Although the Riverside County Sheriff’s Department has been given the authority to ticket or arrest potential violators of the county’s latest health order to help slow the spread of coronavirus, Sheriff Chad Bianco said it was the last thing he wanted to do.
In the new public health order, Dr. Cameron Kaiser, the county’s public health officer, called for residents to stay home but, if they had an essential errand or appointment, to wear a face mask when going out. He also stated that residents shouldn’t have gatherings — of any number — outside of the people who lived in their home. Law enforcement agencies have the authority to enforce these orders, which run through April 30, “as they deem necessary,” according to county officials.
As of Monday evening, there were 946 confirmed cases of COVID-19 and 60 recoveries, records show. There were 25 deaths, including two deputies who died Thursday.
“I am pleading to you, my fellow Riverside County residents, for your cooperation and voluntary compliance with the orders given by our governor and county health officer,” Bianco said in a video message Monday. “If you don’t do it for yourself, do it for me. Do it for my family. Do it for your family.”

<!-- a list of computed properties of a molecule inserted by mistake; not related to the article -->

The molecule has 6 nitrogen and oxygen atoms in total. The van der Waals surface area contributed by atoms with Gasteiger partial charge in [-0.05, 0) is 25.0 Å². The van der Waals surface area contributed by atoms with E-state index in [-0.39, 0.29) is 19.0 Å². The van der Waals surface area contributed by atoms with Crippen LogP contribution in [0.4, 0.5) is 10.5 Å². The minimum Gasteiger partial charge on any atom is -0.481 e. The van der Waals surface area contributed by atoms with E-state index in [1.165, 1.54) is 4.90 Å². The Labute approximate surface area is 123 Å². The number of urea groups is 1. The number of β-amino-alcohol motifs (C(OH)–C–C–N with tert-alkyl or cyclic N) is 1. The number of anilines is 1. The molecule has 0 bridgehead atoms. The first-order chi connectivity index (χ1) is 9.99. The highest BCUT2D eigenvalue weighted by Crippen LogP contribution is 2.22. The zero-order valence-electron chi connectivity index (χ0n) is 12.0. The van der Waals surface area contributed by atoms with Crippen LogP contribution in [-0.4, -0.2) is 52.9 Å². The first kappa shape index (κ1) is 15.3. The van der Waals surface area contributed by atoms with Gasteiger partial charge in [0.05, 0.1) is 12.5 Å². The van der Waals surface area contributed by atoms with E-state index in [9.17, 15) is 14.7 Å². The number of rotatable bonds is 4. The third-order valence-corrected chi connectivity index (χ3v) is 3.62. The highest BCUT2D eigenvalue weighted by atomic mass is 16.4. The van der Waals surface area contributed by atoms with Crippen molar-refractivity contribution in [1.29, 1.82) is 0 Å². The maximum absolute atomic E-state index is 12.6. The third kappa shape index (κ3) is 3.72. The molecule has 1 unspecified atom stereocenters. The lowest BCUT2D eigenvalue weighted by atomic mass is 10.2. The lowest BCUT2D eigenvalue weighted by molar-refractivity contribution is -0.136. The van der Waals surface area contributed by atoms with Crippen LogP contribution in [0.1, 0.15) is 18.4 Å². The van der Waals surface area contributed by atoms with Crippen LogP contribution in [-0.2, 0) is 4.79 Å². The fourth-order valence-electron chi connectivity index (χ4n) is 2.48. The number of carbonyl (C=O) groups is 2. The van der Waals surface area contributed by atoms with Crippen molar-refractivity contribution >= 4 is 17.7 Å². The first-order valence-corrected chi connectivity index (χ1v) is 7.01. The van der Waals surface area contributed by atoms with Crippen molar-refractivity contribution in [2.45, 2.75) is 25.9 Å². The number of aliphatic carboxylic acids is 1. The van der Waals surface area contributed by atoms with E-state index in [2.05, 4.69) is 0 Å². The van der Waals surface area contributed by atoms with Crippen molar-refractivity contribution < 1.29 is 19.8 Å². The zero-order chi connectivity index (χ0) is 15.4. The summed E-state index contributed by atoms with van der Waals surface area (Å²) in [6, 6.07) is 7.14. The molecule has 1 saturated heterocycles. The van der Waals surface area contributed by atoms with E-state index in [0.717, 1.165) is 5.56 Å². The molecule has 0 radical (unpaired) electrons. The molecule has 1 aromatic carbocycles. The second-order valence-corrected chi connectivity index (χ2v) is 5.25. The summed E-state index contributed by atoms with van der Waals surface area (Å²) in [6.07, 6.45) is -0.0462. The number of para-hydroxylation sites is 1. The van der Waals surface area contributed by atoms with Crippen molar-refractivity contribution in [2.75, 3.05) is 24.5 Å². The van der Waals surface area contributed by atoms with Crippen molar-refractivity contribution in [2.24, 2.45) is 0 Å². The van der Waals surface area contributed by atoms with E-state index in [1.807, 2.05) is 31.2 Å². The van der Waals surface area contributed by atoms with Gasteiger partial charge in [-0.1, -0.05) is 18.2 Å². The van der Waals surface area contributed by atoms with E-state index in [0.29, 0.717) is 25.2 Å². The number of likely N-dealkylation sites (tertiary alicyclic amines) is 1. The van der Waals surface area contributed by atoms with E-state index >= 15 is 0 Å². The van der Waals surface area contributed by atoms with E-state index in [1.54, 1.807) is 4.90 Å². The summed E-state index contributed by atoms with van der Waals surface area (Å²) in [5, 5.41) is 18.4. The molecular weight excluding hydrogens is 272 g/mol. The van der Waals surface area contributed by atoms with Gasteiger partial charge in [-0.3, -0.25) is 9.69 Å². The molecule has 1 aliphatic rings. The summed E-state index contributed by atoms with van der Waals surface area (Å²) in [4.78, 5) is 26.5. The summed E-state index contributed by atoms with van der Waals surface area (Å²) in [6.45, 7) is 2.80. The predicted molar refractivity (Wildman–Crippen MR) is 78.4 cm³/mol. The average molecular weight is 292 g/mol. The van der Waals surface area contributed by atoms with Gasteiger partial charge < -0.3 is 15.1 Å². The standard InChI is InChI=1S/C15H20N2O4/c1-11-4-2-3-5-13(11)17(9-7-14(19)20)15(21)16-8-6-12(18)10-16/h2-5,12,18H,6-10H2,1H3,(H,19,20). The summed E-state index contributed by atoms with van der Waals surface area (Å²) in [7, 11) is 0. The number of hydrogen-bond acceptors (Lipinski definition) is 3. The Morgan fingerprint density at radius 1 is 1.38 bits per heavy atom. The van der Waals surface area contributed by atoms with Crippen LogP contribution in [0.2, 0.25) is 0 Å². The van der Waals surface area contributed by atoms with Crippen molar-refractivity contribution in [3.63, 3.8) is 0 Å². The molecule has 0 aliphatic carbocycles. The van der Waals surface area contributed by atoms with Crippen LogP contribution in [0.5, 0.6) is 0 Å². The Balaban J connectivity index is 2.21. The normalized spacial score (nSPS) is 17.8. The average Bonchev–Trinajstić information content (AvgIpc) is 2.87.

Bianco said that the department wouldn’t be setting up “any type of police state” in Riverside County. Deputies also won’t be stopping vehicles, or setting up checkpoints for motorists, and they won’t be stopping residents while they are out on a walk with their families. Deputies also won’t stop or ticket residents simply for not wearing a mask, he said.
Bianco also asked residents not to call 911 to report potential violators. Doing so, he said, impacts their ability to respond to “emergencies and critical calls.”
The county’s public information officer, Brooke Federico, said residents should themselves speak politely to those violating the order and, only if absolutely necessary, call (951) 351-6866.
“We don’t want people to shame their neighbors,” she said, “but everyone can politely share the message with the people they know about the need to wear masks and stay inside.
“We can’t lose sight of our civility with each other. Neighbors help their neighbors all the time, and that is a big part of the community in Riverside County. We’re in this together, and we need everybody’s help.”
The ban on gatherings also applies to places of worship, according to the county. With Palm Sunday and Easter quickly approaching, officials said all churches, temples, synagogues, mosques and other houses of worship were prohibited from in-person gatherings. That includes drive-in religious services.
Officials are encouraging people who want to celebrate and observe the holiday to do so by watching the livestreams that many religious organizations are hosting online.
“As painful as it is for us, let us follow this directive,” Bishop Gerald Barnes, from the Diocese of San Bernardino, said in a video on the county’s website. “Let us see it as an act of love and sacrifice for all our brothers and sisters and a sign of our reverence for human life.”